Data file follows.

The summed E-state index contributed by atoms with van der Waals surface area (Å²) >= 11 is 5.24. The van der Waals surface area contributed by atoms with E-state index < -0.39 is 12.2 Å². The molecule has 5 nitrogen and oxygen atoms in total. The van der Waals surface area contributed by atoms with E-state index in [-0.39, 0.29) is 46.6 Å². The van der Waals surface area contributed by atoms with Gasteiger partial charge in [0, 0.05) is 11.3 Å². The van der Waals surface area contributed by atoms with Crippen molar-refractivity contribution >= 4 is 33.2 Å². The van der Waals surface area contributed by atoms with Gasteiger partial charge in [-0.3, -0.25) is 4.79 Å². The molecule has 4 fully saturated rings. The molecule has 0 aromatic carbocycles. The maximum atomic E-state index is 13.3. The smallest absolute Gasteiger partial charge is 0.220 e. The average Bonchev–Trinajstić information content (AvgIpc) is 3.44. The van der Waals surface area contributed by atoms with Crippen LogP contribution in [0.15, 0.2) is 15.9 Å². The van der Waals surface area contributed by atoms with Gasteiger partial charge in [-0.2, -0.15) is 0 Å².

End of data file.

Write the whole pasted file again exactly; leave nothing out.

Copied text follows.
The summed E-state index contributed by atoms with van der Waals surface area (Å²) >= 11 is 5.24. The van der Waals surface area contributed by atoms with E-state index < -0.39 is 12.2 Å². The molecule has 5 nitrogen and oxygen atoms in total. The van der Waals surface area contributed by atoms with E-state index in [-0.39, 0.29) is 46.6 Å². The van der Waals surface area contributed by atoms with Gasteiger partial charge in [0, 0.05) is 11.3 Å². The van der Waals surface area contributed by atoms with Crippen molar-refractivity contribution >= 4 is 33.2 Å². The van der Waals surface area contributed by atoms with Gasteiger partial charge in [-0.3, -0.25) is 4.79 Å². The molecule has 4 fully saturated rings. The molecule has 0 aromatic carbocycles. The maximum atomic E-state index is 13.3. The smallest absolute Gasteiger partial charge is 0.220 e. The average Bonchev–Trinajstić information content (AvgIpc) is 3.44. The van der Waals surface area contributed by atoms with Crippen LogP contribution in [0.15, 0.2) is 15.9 Å². The van der Waals surface area contributed by atoms with Gasteiger partial charge in [-0.2, -0.15) is 0 Å².